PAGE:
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Correlation among Streptococcus bovis, endocarditis and septicemia in a patient with advanced colon cancer: a case report.

Abeni C, Rota L, Ogliosi C, Bertocchi P, Centurini PB, Zaniboni A - J Med Case Rep (2013)

Bottom Line: One of the bacterial agents that has been found to be associated with colorectal cancer is Streptococcus bovis, with 13% of infective endocarditis cases caused by this pathogenic species.A recent study suggests that the majority of patients affected by colonic cancer have a Streptococcus bovis/gallolyticus colonization that becomes apparent as an overt infection only when immunosystem disorders or cardiac valve lesions occur.This correlation is important for involving more specialists in a correct and early diagnosis of this rare, but potentially fatal, complication.

View Article: PubMed Central - HTML - PubMed

Affiliation: Department of Medical Oncology, Fondazione Poliambulanza, Via Bissolati 57, 25124, Brescia, Italy. chiara.abeni@poliambulanza.it.

ABSTRACT

Introduction: One of the bacterial agents that has been found to be associated with colorectal cancer is Streptococcus bovis, with 13% of infective endocarditis cases caused by this pathogenic species.

Case presentation: We describe the case of a 57-year-old Caucasian man with infiltrating and ulcerating metastatic adenocarcinoma of the sigmoid colon. The patient was receiving second-line chemotherapy treatment and, on the eighth day of the second cycle, he developed a grade IV pancytopenia. We diagnosed a severe sepsis with positive blood cultures for Streptococcus bovis/gallolyticus with a secondary endocarditis.

Conclusions: A recent study suggests that the majority of patients affected by colonic cancer have a Streptococcus bovis/gallolyticus colonization that becomes apparent as an overt infection only when immunosystem disorders or cardiac valve lesions occur. This correlation is important for involving more specialists in a correct and early diagnosis of this rare, but potentially fatal, complication.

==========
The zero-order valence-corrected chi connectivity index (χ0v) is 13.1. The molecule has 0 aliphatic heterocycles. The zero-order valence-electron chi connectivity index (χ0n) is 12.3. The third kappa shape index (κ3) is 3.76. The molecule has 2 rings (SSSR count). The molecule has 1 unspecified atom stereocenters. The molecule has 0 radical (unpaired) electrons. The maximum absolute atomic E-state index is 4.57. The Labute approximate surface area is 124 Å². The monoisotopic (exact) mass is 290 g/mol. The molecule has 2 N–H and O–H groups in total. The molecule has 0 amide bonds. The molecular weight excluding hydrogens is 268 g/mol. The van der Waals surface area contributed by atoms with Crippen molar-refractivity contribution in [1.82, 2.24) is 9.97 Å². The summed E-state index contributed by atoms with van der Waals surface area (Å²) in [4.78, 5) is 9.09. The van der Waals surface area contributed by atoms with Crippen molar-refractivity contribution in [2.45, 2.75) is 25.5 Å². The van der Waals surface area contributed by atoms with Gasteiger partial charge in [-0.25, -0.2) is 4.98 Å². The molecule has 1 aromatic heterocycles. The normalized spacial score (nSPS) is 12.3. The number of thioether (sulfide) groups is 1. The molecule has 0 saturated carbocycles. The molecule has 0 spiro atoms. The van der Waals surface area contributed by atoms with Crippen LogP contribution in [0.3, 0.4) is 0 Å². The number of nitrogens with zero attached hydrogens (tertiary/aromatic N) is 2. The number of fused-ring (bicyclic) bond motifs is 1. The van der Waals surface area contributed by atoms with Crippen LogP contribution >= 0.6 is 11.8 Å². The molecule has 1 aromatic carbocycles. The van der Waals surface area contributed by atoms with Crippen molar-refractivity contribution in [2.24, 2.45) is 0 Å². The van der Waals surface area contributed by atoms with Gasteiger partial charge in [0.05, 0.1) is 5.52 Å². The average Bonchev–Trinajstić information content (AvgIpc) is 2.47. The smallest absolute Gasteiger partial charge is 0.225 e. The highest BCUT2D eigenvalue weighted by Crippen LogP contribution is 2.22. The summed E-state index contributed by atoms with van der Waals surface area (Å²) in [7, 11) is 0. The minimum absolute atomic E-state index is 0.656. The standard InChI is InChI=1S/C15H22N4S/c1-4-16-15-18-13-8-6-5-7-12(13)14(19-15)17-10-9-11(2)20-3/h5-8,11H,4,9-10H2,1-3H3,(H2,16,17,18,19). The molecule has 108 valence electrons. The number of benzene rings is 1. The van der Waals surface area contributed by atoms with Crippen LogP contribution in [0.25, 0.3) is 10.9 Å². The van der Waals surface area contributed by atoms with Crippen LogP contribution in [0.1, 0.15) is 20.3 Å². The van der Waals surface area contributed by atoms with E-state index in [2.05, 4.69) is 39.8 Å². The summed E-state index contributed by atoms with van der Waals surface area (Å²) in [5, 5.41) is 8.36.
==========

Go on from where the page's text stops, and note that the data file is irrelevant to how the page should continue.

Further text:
No MeSH data available.


Related in: MedlinePlus

Endocardial vegetation stack on the right coronary cusp.
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Figure 1: Endocardial vegetation stack on the right coronary cusp.

Mentions: In the meantime, Streptococcus gallolyticus subsp gallolyticus was isolated in the blood cultures. Echocardiography showed a moderate aortic valve insufficiency due to an endocardial vegetation stack on the right coronary cusp (about 10mm in diameter) protruding in the outflow tract of the left ventricle (FigureĀ 1). A cerebrospinal fluid sample was not taken due to the very low platelet count (5000/mL on the second day after admission).


Correlation among Streptococcus bovis, endocarditis and septicemia in a patient with advanced colon cancer: a case report.

Abeni C, Rota L, Ogliosi C, Bertocchi P, Centurini PB, Zaniboni A - J Med Case Rep (2013)

Endocardial vegetation stack on the right coronary cusp.
© Copyright Policy - open-access
Related In: Results  -  Collection

License
Show All Figures
getmorefigures.php?uid=PMC3750266&req=5

Figure 1: Endocardial vegetation stack on the right coronary cusp.
Mentions: In the meantime, Streptococcus gallolyticus subsp gallolyticus was isolated in the blood cultures. Echocardiography showed a moderate aortic valve insufficiency due to an endocardial vegetation stack on the right coronary cusp (about 10mm in diameter) protruding in the outflow tract of the left ventricle (FigureĀ 1). A cerebrospinal fluid sample was not taken due to the very low platelet count (5000/mL on the second day after admission).

Bottom Line: One of the bacterial agents that has been found to be associated with colorectal cancer is Streptococcus bovis, with 13% of infective endocarditis cases caused by this pathogenic species.A recent study suggests that the majority of patients affected by colonic cancer have a Streptococcus bovis/gallolyticus colonization that becomes apparent as an overt infection only when immunosystem disorders or cardiac valve lesions occur.This correlation is important for involving more specialists in a correct and early diagnosis of this rare, but potentially fatal, complication.

View Article: PubMed Central - HTML - PubMed

Affiliation: Department of Medical Oncology, Fondazione Poliambulanza, Via Bissolati 57, 25124, Brescia, Italy. chiara.abeni@poliambulanza.it.

ABSTRACT

Introduction: One of the bacterial agents that has been found to be associated with colorectal cancer is Streptococcus bovis, with 13% of infective endocarditis cases caused by this pathogenic species.

Case presentation: We describe the case of a 57-year-old Caucasian man with infiltrating and ulcerating metastatic adenocarcinoma of the sigmoid colon. The patient was receiving second-line chemotherapy treatment and, on the eighth day of the second cycle, he developed a grade IV pancytopenia. We diagnosed a severe sepsis with positive blood cultures for Streptococcus bovis/gallolyticus with a secondary endocarditis.

Conclusions: A recent study suggests that the majority of patients affected by colonic cancer have a Streptococcus bovis/gallolyticus colonization that becomes apparent as an overt infection only when immunosystem disorders or cardiac valve lesions occur. This correlation is important for involving more specialists in a correct and early diagnosis of this rare, but potentially fatal, complication.

No MeSH data available.


Related in: MedlinePlus